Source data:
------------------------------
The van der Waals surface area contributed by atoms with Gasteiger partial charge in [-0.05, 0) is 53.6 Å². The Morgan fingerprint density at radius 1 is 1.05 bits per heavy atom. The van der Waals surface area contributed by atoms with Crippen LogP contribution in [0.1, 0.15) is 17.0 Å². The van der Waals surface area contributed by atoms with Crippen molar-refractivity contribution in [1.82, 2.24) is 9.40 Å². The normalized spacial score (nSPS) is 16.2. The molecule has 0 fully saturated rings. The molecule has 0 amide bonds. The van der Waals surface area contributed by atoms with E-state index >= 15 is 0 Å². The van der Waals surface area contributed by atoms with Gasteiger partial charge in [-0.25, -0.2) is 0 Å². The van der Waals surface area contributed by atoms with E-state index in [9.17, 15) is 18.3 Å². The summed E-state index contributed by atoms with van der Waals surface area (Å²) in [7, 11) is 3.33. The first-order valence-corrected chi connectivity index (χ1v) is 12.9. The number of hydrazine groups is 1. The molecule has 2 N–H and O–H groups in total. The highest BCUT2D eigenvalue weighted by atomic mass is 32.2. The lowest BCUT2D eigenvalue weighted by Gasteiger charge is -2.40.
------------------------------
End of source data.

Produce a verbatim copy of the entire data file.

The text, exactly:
The van der Waals surface area contributed by atoms with Gasteiger partial charge in [-0.05, 0) is 53.6 Å². The Morgan fingerprint density at radius 1 is 1.05 bits per heavy atom. The van der Waals surface area contributed by atoms with Crippen LogP contribution in [0.1, 0.15) is 17.0 Å². The van der Waals surface area contributed by atoms with Crippen molar-refractivity contribution in [1.82, 2.24) is 9.40 Å². The normalized spacial score (nSPS) is 16.2. The molecule has 0 fully saturated rings. The molecule has 0 amide bonds. The van der Waals surface area contributed by atoms with E-state index >= 15 is 0 Å². The van der Waals surface area contributed by atoms with Gasteiger partial charge in [-0.25, -0.2) is 0 Å². The van der Waals surface area contributed by atoms with E-state index in [9.17, 15) is 18.3 Å². The summed E-state index contributed by atoms with van der Waals surface area (Å²) in [7, 11) is 3.33. The first-order valence-corrected chi connectivity index (χ1v) is 12.9. The number of hydrazine groups is 1. The molecule has 2 N–H and O–H groups in total. The highest BCUT2D eigenvalue weighted by atomic mass is 32.2. The lowest BCUT2D eigenvalue weighted by Gasteiger charge is -2.40.